Social Justice as Faithful Consistency

"We must love them both, those whose opinions we share and those whose opinions we reject, for both have labored in the search for truth, and both have helped us in finding it."

As I Was Saying is a forum for a variety of perspectives to foster faith-related conversations among our readers with the goal of mutual learning, even in disagreement. Apart from articles written by editorial staff, these perspectives do not necessarily reflect the views of The Banner.

We can’t help but think it—“if it was going on now, I would have done the right thing.” If I was born in the 1800s, I would have helped people escape slavery. I’d keep the lamps lit and the fires burning in guest rooms. I’d put sword-surpassing pen to paper and push the lines of abolition forward. 

Or if the call to gospel ministry came for me as it did for Amy Carmichael, I’d say yes unflinchingly. At least, I hope I would. 

Amy’s story is the first missionary account I remember hearing. I sat on the rough carpet of a church basement and listened, entranced, as a Sunday school teacher told how Amy stained her skin with coffee to slip almost unnoticed into temples and through streets, rescuing little girls. I remember breathlessly repeating Amy’s story word-for-word to my parents while Sunday lunch got cold on our plates. 

Yet in a secret part of my childish heart, I was afraid that God would call me to a strange and difficult place. And I would have to go. 

My favorite Bible story as a child was that of Moses, the man plucked from the reeds and the grasp of evil and told to go speak. 

My sister’s favorite story was Jonah, the man who tried to refuse that call and, for his pains, had his whole life swallowed in one enormous symbol of salvation. 

As a child, it seemed almost inevitable that, eventually, I would have to say that wonderful, excruciating “yes” while my community, country, family, or my own common sense roared and howled “no.” I wanted to be heroic like that, to be so sure of my calling that fear, falsehood, or the tide of other wills could not shake me. That steadfastness, I thought, must be the core—the bones and roots—of faith. God takes the wild, sickly heart, grafts it into the healthy Root of Jesse, trellises it on the strong support of Scripture, and teaches it to grow upright. We love because God first loved us. We are capable of fidelity because God is faithful to prodigals. 

It is that fidelity, I argue, in the hearts of those concerned with social justice. 

Following the Call

Regrettably, “social justice” is a polarized and polarizing word, verbal territory claimed by the left-aligned or progressive “side.”

As a young-adult congregant, I observe the trend of young adults who were raised in conservative or moderate households migrating toward the left end of the political spectrum.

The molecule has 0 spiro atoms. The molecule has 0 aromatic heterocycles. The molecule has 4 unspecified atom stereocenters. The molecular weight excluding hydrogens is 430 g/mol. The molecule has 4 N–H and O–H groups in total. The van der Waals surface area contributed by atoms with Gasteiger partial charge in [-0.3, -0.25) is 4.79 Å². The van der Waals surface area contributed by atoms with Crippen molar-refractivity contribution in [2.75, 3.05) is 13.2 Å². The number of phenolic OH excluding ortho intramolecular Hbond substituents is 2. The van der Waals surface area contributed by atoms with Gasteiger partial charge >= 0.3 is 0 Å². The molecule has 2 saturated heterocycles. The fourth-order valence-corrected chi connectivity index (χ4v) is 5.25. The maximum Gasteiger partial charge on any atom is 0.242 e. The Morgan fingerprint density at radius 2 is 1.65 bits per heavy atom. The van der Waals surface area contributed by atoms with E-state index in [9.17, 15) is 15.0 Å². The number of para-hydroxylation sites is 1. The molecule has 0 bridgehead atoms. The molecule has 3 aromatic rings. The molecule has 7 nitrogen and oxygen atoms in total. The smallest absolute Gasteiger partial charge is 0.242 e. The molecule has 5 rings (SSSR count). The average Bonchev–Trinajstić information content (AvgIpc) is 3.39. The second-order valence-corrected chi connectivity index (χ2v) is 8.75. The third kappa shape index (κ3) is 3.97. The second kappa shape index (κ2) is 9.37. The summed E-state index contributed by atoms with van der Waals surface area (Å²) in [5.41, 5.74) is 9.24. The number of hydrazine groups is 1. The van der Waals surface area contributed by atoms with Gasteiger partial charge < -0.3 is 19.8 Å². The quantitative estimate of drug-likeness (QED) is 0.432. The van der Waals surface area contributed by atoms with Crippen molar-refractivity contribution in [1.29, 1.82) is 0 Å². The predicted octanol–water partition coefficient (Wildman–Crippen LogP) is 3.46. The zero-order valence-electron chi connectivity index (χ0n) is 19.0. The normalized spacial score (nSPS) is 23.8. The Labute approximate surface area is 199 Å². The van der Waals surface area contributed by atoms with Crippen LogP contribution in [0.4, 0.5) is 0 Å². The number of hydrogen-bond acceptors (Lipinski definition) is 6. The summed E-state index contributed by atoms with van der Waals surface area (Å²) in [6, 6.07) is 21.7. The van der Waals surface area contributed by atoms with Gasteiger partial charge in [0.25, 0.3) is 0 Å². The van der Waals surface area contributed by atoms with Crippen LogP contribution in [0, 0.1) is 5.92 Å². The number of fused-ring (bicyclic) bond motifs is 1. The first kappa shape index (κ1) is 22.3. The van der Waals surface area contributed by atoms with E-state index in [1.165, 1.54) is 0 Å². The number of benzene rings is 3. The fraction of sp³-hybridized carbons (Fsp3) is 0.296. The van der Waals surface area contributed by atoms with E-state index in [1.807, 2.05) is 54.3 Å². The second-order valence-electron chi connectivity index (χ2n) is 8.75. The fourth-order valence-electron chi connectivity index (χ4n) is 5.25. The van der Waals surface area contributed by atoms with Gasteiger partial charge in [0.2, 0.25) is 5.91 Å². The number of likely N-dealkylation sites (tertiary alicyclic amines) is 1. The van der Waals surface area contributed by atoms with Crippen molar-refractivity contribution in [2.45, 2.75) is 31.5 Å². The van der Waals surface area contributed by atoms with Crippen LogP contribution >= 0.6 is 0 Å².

A recent conversation with a politically diverse group of friends surfaced an interesting truth: the driving force behind the migration of young Christians from their conservative-leaning churches and communities toward the left is a sense of unshakable moral obligation to participate in social justice. 

Young adults, in college or at work, often suddenly encounter more information and more people than at any other time in their life. The brokenness of the world roils before them. Their hearts are shaped to be merciful, so they join the chorus of the hurting. Support for social policies that care for the poor, welcome the stranger, and defend the oppressed seems an obvious imperative that brooks little excuse or argument. Isn’t social justice just the real-world application of Matthew 25—care for the sick, the hungry, and the imprisoned? 

As Shiao Chong explains in his op-ed reflecting on Synod 2017, the command or obligation to act in compassion is an aspect of righteousness as is meant by the Hebrew word often translated as “justice”—tzedakah. The biblical conception of justice or righteousness binds together lawfulness and compassion—care of the weak or “those who have less.” Compassion is to shape the righteous life with the same fidelity and rigor as lawful obedience or fairness, for the traits are bound together.  

But a Christian concerned with social justice is often seen as a “bleeding heart,” for compassion is considered a soft thing compared to the “strong” virtues of fairness, obedience, or lawfulness. Lawfulness, however, is not in conflict with mercy. As Chong points out, biblical justice or righteousness is the union of these attributes. Christ’s sacrifice is the perfect example of righteous justice, being both perfect obedience and fulfillment of the law and the ultimate act of unearned, salvific, merciful charity. And it is this righteousness of both unerring obedience and ultimate generosity to which we are called as Christ imitators.  

The conviction that one is following the commands of Christ does not, however, erase the pain of broken relationships and lost respect. Often the wise elders who taught young Christians compassion now dismiss or attack them as "social justice warriors." To dismiss or attack compassion, however, is to dismiss or attack half of righteous justice. 

Two Halves of a Whole